The U.S. District Court for the District of Massachusetts rejected State Street’s argument that it should follow the lead of the 3rd U.S. Circuit Court of Appeals in Moench v. Robertson and adopt the presumption that State Street company stock was a prudent investment in its employee retirement plan. The court agreed with plaintiffs that the Moench presumption does not apply, and, even if it did, they have provided sufficient allegations of imprudence to rebut the presumption.
The court found that State Street did not face the same pressure as fiduciaries in the Moench case because they were not required to offer a company stock fund, but instead could have removed it from the list of available plan investments. U.S. District Judge Nancy Gertner said it is not appropriate to apply a presumption that may not be necessary in this case to further Congress’ goal of encouraging Employee Stock Ownership Plans (ESOPs).
“Without the Moench presumption shielding defendants, plaintiffs have sufficiently alleged that State Street stock was not a prudent investment for the plan,” the opinion stated. “The allegations support a plausible claim that the objective, prudent person who knew what defendants knew would have ceased to invest in State Street stock before October 2009.”Gertner pointed out that the 1st U.S. Circuit Court of Appeals has yet to adopt the Moench presumption in any case. Gertner found that further record development — and particularly input from those with expertise in the arcane area of law where the Employee Retirement Income Security Act’s (ERISA’s) ESOP provisions intersect with its fiduciary duty requirements — seems essential to a reasonable elaboration of that which constitutes a breach of fiduciary duty in this context.
The case involves two separate but related class actions which have been consolidated: a federal securities action, alleging violations of both the Securities Exchange Act of 1934 and the Securities Act of 1933 and the ERISA Action. Although the plaintiffs in these two cases are different, they have claims stemming from the same conduct by State Street Corporation.
Gertner partially relied on facts in a lawsuit filed October 20, 2009, after an 18-month investigation by California Attorney General Edmund G. Brown, Jr., alleging State Street committed an "unconscionable fraud" against California's two largest pension funds -- California Public Employees' Retirement System (CalPERS) and California State Teachers' Retirement System (CalSTRS) -- by overcharging CalPERS and CalSTRS for the costs of executing FX trades since 2001 (see "CA Charges State Street for ‘Unconscionable Fraud’ against Pension Funds").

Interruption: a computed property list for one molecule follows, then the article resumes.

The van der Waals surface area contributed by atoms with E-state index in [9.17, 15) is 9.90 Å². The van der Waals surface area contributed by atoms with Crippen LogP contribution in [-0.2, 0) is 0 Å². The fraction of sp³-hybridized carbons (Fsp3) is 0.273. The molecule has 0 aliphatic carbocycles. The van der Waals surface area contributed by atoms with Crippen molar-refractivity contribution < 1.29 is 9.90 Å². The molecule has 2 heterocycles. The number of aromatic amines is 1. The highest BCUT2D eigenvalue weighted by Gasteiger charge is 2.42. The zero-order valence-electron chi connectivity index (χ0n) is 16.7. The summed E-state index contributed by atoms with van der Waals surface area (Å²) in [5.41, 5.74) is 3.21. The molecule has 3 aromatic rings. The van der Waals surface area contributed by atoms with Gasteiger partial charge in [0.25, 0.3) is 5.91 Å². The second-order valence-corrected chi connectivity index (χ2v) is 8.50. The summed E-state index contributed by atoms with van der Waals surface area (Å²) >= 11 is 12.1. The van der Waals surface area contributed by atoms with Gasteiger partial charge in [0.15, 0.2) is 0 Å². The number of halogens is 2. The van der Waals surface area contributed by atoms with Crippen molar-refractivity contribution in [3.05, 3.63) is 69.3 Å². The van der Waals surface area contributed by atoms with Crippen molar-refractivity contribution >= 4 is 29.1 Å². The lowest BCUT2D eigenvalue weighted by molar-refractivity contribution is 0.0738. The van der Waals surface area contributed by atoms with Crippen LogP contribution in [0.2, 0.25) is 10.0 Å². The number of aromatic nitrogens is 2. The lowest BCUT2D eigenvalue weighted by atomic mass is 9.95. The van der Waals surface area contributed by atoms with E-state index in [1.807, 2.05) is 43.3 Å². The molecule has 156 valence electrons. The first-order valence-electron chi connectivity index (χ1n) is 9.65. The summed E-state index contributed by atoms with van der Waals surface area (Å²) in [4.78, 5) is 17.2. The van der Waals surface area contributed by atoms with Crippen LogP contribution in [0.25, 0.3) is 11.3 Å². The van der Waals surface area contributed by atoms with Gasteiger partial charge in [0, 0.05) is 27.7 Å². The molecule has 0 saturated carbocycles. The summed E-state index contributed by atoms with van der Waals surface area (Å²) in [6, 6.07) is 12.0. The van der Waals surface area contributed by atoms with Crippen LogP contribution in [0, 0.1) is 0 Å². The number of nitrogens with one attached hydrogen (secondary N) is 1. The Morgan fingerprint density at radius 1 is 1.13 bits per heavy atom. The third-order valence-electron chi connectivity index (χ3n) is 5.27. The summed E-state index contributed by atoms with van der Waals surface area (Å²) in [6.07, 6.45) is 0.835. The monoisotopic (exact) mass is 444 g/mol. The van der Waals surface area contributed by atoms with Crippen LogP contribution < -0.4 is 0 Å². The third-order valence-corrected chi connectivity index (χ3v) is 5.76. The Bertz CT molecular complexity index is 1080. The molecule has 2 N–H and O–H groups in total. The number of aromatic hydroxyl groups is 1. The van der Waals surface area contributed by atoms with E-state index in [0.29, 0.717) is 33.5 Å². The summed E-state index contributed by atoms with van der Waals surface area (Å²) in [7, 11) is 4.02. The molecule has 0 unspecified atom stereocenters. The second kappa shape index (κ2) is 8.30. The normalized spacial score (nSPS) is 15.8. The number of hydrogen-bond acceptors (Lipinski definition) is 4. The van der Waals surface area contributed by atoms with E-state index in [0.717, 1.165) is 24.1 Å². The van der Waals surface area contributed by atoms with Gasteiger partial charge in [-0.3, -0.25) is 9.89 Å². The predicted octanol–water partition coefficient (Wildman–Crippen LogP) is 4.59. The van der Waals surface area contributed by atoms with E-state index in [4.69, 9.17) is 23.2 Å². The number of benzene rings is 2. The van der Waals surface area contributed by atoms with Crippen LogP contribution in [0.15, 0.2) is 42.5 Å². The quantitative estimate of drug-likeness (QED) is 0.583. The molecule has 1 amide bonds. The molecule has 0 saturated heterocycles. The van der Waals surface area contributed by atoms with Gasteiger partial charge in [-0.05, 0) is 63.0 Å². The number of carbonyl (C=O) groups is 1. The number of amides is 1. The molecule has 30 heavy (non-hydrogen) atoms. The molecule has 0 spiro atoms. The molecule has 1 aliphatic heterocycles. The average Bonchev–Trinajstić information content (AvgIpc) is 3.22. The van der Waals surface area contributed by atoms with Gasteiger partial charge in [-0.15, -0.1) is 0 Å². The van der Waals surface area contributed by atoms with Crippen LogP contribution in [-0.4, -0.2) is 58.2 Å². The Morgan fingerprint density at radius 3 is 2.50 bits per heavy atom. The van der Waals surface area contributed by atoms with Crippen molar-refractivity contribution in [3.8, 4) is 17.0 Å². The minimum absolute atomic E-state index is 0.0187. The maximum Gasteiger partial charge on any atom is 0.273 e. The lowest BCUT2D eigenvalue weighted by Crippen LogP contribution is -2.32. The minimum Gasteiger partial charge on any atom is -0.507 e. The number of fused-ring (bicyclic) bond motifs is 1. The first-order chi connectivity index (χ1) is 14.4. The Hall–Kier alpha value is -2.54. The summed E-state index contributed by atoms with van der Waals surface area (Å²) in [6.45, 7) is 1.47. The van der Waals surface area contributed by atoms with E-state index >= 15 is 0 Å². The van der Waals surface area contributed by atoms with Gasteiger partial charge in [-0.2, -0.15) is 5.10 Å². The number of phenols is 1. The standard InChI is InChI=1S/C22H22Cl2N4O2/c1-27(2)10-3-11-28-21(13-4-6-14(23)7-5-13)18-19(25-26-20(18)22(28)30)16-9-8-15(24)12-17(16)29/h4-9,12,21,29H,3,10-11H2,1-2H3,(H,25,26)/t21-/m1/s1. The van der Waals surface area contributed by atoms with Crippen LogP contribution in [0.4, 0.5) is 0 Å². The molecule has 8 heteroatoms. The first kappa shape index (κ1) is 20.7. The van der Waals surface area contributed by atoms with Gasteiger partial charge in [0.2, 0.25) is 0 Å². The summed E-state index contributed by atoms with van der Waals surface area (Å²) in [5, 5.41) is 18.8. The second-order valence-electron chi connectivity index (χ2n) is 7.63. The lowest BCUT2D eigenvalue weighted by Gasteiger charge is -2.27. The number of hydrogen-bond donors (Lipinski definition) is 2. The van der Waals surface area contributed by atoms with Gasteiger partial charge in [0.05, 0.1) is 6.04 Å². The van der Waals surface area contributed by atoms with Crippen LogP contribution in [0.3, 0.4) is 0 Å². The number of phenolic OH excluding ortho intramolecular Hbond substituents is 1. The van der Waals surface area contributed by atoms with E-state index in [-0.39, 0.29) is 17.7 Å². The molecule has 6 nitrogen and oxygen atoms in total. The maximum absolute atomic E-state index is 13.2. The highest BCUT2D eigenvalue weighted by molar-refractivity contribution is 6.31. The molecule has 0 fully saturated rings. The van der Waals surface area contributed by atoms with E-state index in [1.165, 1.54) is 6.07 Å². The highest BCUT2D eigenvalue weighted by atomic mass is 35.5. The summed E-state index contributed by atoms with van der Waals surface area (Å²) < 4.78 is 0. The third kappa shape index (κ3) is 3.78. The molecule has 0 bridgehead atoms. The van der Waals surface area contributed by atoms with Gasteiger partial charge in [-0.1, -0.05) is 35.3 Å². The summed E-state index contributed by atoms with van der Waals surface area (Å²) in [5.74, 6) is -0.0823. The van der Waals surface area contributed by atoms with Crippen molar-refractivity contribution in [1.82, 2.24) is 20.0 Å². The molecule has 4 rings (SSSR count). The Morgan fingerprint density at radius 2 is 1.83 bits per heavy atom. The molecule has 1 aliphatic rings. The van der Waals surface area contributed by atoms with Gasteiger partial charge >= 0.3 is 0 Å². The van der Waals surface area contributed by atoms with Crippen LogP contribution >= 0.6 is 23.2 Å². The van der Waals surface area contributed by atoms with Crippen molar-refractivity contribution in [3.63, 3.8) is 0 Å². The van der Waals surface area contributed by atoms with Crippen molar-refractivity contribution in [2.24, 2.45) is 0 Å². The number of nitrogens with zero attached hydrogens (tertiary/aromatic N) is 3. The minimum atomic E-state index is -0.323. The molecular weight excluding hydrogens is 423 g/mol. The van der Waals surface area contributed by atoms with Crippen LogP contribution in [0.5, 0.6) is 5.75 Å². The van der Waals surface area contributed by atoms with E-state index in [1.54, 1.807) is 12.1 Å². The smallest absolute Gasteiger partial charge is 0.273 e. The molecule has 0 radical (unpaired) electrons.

Taking into account the heightened pleading standards, Gertner found that plaintiffs' allegations are both stated with particularity and plausible. “It is plausible that State Street impermissibly overcharged clients for indirect FX trades, thereby enabling the bank to fraudulently inflate its foreign exchange revenue by a material amount. At this point – the pleading stage -- I cannot ignore that Plaintiffs' complaint is buttressed by, among other things, allegations made by six confidential sources and the booty from an 18-month investigation by the California AG. To require more from Plaintiffs at this stage would be to improperly declare that a plaintiff must produce a smoking gun in order to survive a motion to dismiss a fraud securities case, a burden too heavy to bear at the pleading stage.”
Gertner also said she couldn’t hold that a reasonable jury would find that State Street allegedly inflated its FX revenue by only an immaterial amount or that the explanations provided to the investing public for the FX revenue growth were immaterial. “The California AG alleged that State Street overcharged CalSTRs and CalPERS alone $56 million over eight years. Averaging $7 million per year, this overcharge for only two clients comprised approximately 0.11% of State Street's annual revenue. But, as Plaintiffs allege, the mark-up was not limited to these two clients, since State Street offered the same FX trading services ‘to a broad range of custody clients in the U.S. and internationally,’" Gertner pointed out.
The consolidated suit claims that between October 17, 2006, and October 19, 2009, State Street allegedly deceived its investors in two separate ways. First, State Street impermissibly charged its clients a different exchange rate than the one the bank actually used to execute Foreign Exchange ("FX") trades requested by its clients. Second, State Street misled the market regarding State Street's exposure when it assured investors in the fall of 2008 that debt securities contained in its investment portfolio and in four specific off-balance-sheet commercial paper conduits -- collateralized in part by risky mortgage-backed securities -- were of high quality.
Lead Plaintiffs in the Securities Action -- two institutional investors, Public Employees' Retirement System of Mississippi (MPERS) and Union Asset Management Holding AG brought federal securities claims on behalf of themselves and all other similarly situated State Street stock holders. In the ERISA Action, lead Plaintiff Casey J. Richard, a participant in the State Street Corporation Salary Savings Plan brought a class action on behalf of himself and all other similarly-situated participants in the plan.The case is Hill v. State Street Corp., D. Mass., No. 1:09-cv-12146-NG.